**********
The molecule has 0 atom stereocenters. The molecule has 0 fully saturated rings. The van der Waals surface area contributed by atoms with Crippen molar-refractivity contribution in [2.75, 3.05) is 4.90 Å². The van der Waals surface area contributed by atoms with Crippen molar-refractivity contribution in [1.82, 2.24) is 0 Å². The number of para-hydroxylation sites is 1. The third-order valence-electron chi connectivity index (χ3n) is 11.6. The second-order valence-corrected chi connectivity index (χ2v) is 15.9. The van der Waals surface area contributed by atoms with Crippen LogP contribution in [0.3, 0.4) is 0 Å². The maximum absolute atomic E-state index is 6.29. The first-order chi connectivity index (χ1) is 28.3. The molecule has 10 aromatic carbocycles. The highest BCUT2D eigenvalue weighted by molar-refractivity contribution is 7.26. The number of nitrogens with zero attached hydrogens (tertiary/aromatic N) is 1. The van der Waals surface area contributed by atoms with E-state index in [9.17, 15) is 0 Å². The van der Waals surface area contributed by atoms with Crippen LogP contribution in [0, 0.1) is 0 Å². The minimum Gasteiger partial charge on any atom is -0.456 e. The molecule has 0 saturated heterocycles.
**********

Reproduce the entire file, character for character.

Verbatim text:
The molecule has 0 atom stereocenters. The molecule has 0 fully saturated rings. The van der Waals surface area contributed by atoms with Crippen molar-refractivity contribution in [2.75, 3.05) is 4.90 Å². The van der Waals surface area contributed by atoms with Crippen molar-refractivity contribution in [1.82, 2.24) is 0 Å². The number of para-hydroxylation sites is 1. The third-order valence-electron chi connectivity index (χ3n) is 11.6. The second-order valence-corrected chi connectivity index (χ2v) is 15.9. The van der Waals surface area contributed by atoms with Crippen LogP contribution in [0.3, 0.4) is 0 Å². The maximum absolute atomic E-state index is 6.29. The first-order chi connectivity index (χ1) is 28.3. The molecule has 10 aromatic carbocycles. The highest BCUT2D eigenvalue weighted by molar-refractivity contribution is 7.26. The number of nitrogens with zero attached hydrogens (tertiary/aromatic N) is 1. The van der Waals surface area contributed by atoms with E-state index in [9.17, 15) is 0 Å². The van der Waals surface area contributed by atoms with Crippen LogP contribution in [0, 0.1) is 0 Å². The minimum Gasteiger partial charge on any atom is -0.456 e. The molecule has 0 saturated heterocycles.